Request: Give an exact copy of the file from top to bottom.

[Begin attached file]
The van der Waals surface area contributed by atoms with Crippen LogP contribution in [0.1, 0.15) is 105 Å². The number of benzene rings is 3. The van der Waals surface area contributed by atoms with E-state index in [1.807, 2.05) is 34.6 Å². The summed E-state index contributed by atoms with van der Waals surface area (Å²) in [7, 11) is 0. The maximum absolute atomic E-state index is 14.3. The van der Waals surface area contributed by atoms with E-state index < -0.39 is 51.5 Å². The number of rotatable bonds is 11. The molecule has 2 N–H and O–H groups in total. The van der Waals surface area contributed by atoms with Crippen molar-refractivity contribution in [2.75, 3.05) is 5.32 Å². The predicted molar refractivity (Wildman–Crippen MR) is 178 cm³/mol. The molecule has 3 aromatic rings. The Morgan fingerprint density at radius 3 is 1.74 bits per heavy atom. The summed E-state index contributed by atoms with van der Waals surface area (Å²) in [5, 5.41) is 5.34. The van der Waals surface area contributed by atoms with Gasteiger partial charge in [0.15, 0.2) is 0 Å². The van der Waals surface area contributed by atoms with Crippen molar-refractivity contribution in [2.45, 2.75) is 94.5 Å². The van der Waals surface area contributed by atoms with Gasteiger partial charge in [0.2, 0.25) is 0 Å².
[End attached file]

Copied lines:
The van der Waals surface area contributed by atoms with Crippen LogP contribution in [0.1, 0.15) is 105 Å². The number of benzene rings is 3. The van der Waals surface area contributed by atoms with E-state index in [1.807, 2.05) is 34.6 Å². The summed E-state index contributed by atoms with van der Waals surface area (Å²) in [7, 11) is 0. The maximum absolute atomic E-state index is 14.3. The van der Waals surface area contributed by atoms with E-state index < -0.39 is 51.5 Å². The number of rotatable bonds is 11. The molecule has 2 N–H and O–H groups in total. The van der Waals surface area contributed by atoms with Crippen molar-refractivity contribution in [2.75, 3.05) is 5.32 Å². The predicted molar refractivity (Wildman–Crippen MR) is 178 cm³/mol. The molecule has 3 aromatic rings. The Morgan fingerprint density at radius 3 is 1.74 bits per heavy atom. The summed E-state index contributed by atoms with van der Waals surface area (Å²) in [5, 5.41) is 5.34. The van der Waals surface area contributed by atoms with Gasteiger partial charge in [0.15, 0.2) is 0 Å². The van der Waals surface area contributed by atoms with Crippen molar-refractivity contribution in [2.45, 2.75) is 94.5 Å². The van der Waals surface area contributed by atoms with Gasteiger partial charge in [0.2, 0.25) is 0 Å².